The race was first held in 1923. A total of 252,500 spectators attended in 2019, but there were none this year when the race started three months late because of the novel coronavirus (COVID-19) pandemic.

“We miss the fans,” New Zealander Hartley said. “I look forward to seeing all the fans again.”

In other divisions:

United Autosports won the LMP2 division with the entry of Filipe Albuquerque, Paul Di Resta and Phil Hanson.

–In LMGTE Pro, the victory was claimed by Aston Martin Vantage AMR of Maxime Martin, Alex Lynn and Harry Tincknell (who drives for Mazda in the DPi division of IMSA).

–TF Sport won the LMGTE Am class.

The Toyota No. 7 took pole after former F1 driver Kamui Kobayashi narrowly edged out the Rebellion No. 1 team in qualifying.

In damp and humid conditions Mike Conway got away cleanly from the start, while Senna held off Buemi.

After nearly seven hours, Toyota’s No. 8 fell back after a 10-minute stop in the stands to fix a brake-cooling problem on Kazuki Nakajima’s car. Rebellion’s No. 1, driven by Frenchman Norman Nato, took advantage to move into second place behind Toyota’s No. 7.

Then came the decisive moment at 2:40 a.m. as the No. 7 – also featuring Argentine Jose Maria Lopez – encountered a turbo problem. When the car came back out it was back in fourth.

“We had a few problems early in the race,” Nakajima said. “Later they had a bigger issue than us.”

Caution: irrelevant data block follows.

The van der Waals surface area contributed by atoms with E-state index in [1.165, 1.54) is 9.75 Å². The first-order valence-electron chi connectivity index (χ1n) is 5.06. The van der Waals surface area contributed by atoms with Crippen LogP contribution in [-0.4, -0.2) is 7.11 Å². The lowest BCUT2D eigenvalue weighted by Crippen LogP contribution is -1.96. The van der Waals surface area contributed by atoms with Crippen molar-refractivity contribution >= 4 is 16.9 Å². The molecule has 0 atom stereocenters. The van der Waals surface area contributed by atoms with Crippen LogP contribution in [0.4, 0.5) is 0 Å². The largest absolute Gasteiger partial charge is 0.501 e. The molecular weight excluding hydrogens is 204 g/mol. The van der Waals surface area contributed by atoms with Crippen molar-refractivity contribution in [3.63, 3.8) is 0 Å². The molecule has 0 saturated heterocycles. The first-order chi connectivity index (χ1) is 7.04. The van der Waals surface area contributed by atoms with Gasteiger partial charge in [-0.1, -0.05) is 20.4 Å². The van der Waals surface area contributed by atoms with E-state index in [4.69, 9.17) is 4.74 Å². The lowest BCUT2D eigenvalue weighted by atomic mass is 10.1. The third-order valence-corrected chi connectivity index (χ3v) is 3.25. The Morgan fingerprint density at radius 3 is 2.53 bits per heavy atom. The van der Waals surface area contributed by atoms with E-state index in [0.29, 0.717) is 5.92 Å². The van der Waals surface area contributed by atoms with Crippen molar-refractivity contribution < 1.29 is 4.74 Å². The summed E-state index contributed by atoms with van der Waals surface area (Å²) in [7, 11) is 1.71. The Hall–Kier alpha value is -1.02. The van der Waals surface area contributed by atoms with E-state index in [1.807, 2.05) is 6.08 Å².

Rebellion’s No. 1 encountered a problem on the hood at around 9 a.m. and the change took six minutes, allowing the Rebellion No. 3 (Nathanael Berthon-Louis Deletraz-Romain Dumas) to close the gap.

It was becoming a tight battle between the two Rebellion cars behind Toyota’s No. 8.

At 12 p.m. Rebellion No. 3 with Dumas behind the wheel was only one second ahead of No. 1 driven by Menezes. Then both cars came in for a driver change with Deletraz swapping for Dumas on a lengthy stop, and Nato for Menezes as Rebellion No. 1 suddenly moved ahead of its team rival.

Dumas, a winner in 2016 with Porsche, appeared unhappy at the strategy decision to bring his car in first and the length of the stop. There were tense explanations in the team garage.

Colombian Tatiana Calderon, an F1 test driver with Alfa Romeo, was in the Richard Mille Racing Team in the LMP2 category. She was joined by German Sophia Florsch – an F3 driver – and Dutchwoman Beitske Visser. They placed ninth out of 24 in their category.